The most notable thing that happened at the March 1 council meeting might have been something that didn’t happen.
Councillors headed off an attempt by Coun. Jeff Fountain to have three resolutions regarding China’s treatment of the Uyghur minority and Churchill-Keewatinook Aski NDP MP Niki Ashton’s stance regarding China put to a vote when Coun. Andre Proulx motioned to table them during the approval of the agenda, which a majority of his fellow councillors supported.
The first of the three resolutions deleted from Monday night’s agenda was to recognize and condemn human rights violations, including cultural genocide, against minorities and religious groups by the Chinese government. The second called for council to lobby Ashton to adopt a more critical position regarding China and the third was to condemn Ashton for her soft stance on China as well as travelling to Greece twice during the COVID-19 pandemic.
The fact that the resolutions were struck from the agenda without any discussion – motions to table are not subject to debate – likely did not come as a surprise to Fountain.
In a Feb. 24 Facebook live video regarding his call for Ashton to resign and an interview on the subject he did with Rebel News, as well as subsequent coverage by the Thompson Citizen, Fountain said he’d be surprised if all of his resolutions made it to a vote.
“I’ll be happy if one makes it,” he said.
Fountain also defended discussing his call for Ashton’s resignation with Rebel News, saying they were the only media organization that responded after he got in touch following a previous Facebook video in which he said he was going to ask for the MP’s resignation during a council meeting, which he has not yet done.
“They were the ones who approached me, the only ones who approached me,” he said. “I feel like it was an important enough issue that it warranted discussion with whoever would take it.”
He also said that Ashton’s office bashed Rebel News as a far-right organization because they had no other defence against his criticism of the MP, who has represented the riding since 2008 and has yet to step down in response to Fountain’s or anyone else’s requests to do so.
“I’m aware of Rebel’s reputation as being out there a little,” Fountain said. “It’s certainly a different perspective and I would say for the vast majority of [Rebel’s programming], it’s true. It’s not conspiracy theory at all. It’s just approaching issues in Canada from a different lens and that lens is often libertarian, often conservative. I see that it’s giving voice to a group of people that don’t have a voice. Rebel Media has 1.4 million followers in a country of 30-some million people. That’s a pretty huge reach and I would say most of those people are in Western Canada. How dare we say that that is not an audience worthy of our time as politicians? That’s disgusting.”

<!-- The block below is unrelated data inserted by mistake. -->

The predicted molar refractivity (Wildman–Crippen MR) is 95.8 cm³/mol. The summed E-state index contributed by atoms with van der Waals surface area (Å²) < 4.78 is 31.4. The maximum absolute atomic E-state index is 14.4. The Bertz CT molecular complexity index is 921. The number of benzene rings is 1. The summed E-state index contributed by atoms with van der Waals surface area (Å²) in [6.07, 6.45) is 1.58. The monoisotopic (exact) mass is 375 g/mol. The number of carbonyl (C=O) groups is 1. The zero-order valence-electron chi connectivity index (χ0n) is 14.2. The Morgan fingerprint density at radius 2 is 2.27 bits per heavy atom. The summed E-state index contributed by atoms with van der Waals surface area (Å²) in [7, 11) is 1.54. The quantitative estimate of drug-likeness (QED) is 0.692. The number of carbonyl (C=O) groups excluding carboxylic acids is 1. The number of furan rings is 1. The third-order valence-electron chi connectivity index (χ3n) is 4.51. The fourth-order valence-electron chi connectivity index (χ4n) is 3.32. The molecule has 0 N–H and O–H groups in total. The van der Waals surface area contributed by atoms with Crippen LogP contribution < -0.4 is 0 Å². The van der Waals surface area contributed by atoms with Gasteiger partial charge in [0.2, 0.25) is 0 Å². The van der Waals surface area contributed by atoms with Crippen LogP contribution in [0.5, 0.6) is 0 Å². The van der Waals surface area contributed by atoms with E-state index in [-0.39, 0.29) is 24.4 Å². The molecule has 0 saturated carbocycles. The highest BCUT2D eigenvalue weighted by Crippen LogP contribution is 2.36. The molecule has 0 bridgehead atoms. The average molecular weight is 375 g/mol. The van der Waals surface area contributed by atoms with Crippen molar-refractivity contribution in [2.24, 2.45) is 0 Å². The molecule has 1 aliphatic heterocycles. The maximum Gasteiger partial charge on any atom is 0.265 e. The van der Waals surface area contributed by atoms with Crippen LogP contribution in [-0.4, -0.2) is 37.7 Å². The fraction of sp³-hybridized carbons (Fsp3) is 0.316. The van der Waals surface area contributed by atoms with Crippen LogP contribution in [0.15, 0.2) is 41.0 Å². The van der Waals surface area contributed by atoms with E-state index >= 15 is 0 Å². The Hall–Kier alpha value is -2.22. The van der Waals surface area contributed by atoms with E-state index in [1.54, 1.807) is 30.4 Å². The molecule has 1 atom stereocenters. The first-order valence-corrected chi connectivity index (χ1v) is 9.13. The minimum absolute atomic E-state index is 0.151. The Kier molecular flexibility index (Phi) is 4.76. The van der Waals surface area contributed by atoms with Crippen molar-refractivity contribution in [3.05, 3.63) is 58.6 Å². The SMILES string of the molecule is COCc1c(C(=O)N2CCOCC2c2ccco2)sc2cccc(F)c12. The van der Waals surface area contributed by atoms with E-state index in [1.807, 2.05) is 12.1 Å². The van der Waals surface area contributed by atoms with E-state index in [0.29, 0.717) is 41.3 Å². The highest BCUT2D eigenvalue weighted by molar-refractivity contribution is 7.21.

The councillor also reiterated some of this reasons for calling on Ashton to step down in his Feb. 24 video.
“She had the opportunity this week in the House of Commons to vote and condemn China for their treatment of people, not just Uyghur Muslims – Christians, Falun Gong practitioners, anyone who really stands up against the state in terms of democracy,” Fountain said, referencing a vote that every MP who voted supported, though Ashton was one of dozens who abstained. “I don’t appreciate my MP’s representation on that matter but we’ve also talked about her stance on resource extraction. She’s not very much for it. She supports the Leap Manifesto which is very much against damaging resource extraction activities which mining falls under. It’s very hard to live in a mining community when you are against mining. It’s hard to represent a mining community when you are against mining.”
The MP was also called out for hypocrisy when it comes to the COVID-19 pandemic.
“She was so strong in her opinions regarding lockdowns for Keeyask and shutting down Vale due to COVID,” said Fountain. “I think that really puts her in a bad position.”
Fountain said he received a lot of support from across Canada after his interview with Rebel News and that he belives there is quiet support for his position within Thompson as well, though he feels some may not be willing to voice those opinions aloud.
”It is clear to me after reaching out to a number of people that, given how entrenched that NDP group is in Thompson, that so many people are afraid to speak out in support but overwhelming support exists,” said Fountain.
The only goal of the resignation call, Fountain said is “at the end of the day she either resigns or she changes her tune on a certain few things.”
It definitely isn’t part of any larger political ambition on his part, he said.
“This is not a political platform here for me to springboard off. I’m not going anywhere.I’m not running federally. I’m not running provincially. As a matter of fact, I really feel as though this might be my last term on council. I’m absolutely humbled and honoured by the opportunity to represent you but the toll it’s taken on me and my mental health over the past two-and-a-half years has been enough to really make me question whether I should do it again and right now I’m feeling like it’s not going to happen.”
Fountain said he will continue to use his voice to ask for what he thinks is right.
“I’ve decided that I’m going to be vocal and when it comes to how my MP represents me and represents our region, very vocal, and expect that she vote in our best interest and I don’t feel like she did.”